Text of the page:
Meanwhile, Mum has mice in the cupboards again, feasting on drinking chocolate, dozing in the tea bags, shitting on the carousel, and she won’t set foot in the kitchen until I’ve done something.
She rings up to tell me most women are scared of mice, one time your father had to send me to London.

A stranger knocked on our neighbours’ door to ask if she could buy their house. They said yes, and now they’re off to live in France, simple as that.

I guess you’ve got to take your chances. He says it’s brilliant there.

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Sunday, June 04, 2006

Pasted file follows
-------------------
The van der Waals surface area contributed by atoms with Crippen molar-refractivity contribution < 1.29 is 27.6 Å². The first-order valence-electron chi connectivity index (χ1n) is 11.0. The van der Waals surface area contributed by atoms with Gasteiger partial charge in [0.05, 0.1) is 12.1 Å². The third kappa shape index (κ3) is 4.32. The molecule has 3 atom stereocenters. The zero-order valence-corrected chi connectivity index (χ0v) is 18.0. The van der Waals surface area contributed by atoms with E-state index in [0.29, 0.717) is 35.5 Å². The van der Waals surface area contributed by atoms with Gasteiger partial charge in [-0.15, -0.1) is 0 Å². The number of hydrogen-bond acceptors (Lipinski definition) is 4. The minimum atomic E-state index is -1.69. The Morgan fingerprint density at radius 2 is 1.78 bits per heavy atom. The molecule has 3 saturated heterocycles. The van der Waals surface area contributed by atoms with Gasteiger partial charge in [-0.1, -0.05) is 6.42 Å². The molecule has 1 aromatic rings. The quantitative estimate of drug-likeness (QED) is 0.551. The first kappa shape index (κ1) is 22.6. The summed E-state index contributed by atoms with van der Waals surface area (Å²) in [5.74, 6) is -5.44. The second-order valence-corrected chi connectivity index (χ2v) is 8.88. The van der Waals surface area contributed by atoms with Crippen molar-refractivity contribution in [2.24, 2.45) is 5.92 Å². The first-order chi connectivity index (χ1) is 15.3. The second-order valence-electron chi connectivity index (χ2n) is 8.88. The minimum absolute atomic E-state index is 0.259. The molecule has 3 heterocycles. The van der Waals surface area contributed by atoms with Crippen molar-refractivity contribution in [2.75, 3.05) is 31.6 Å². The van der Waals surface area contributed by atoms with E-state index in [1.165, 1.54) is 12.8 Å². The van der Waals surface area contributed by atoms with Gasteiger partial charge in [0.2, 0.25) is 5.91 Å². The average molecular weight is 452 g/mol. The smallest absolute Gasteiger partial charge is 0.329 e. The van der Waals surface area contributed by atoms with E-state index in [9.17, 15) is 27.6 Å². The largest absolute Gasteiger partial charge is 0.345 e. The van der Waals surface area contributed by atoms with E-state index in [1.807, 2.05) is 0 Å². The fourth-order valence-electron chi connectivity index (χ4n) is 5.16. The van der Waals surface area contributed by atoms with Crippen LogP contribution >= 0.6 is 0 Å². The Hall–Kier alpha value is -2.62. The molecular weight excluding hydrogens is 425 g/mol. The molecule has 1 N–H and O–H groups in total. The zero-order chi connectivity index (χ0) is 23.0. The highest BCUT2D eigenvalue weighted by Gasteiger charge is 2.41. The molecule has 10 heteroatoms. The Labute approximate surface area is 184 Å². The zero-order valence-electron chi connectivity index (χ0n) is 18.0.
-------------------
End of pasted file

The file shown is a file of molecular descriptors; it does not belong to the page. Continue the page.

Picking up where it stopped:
In A Beautiful Place Out In The Country 

The boy with the carrier bag ran across the pitch to the pavilion - the ice cream shop didn’t have everything, he explained, and the players laughed some more. Sheep grazed peacefully. It looked like rain.

We walked through fields of buttercups, cow parsley, wild bluebells, lush meadows left to run wild, garlic in the lanes, river beds dry. Eleven good miles, most of them pungent.
On Whernside we looked down on last week’s route, traced our way over the tops, through the woods, back to the viaduct, picked out the high spots.

We laughed at a farmer yelling expletives at his cows in a faraway field - they simply would not shut the gate after themselves, apparently - and sniggered at funny place names.
When it finally rained it was lovely.

Now I smell of sunscreen and motorway delays and egg and chips, and of coming over all pastoral.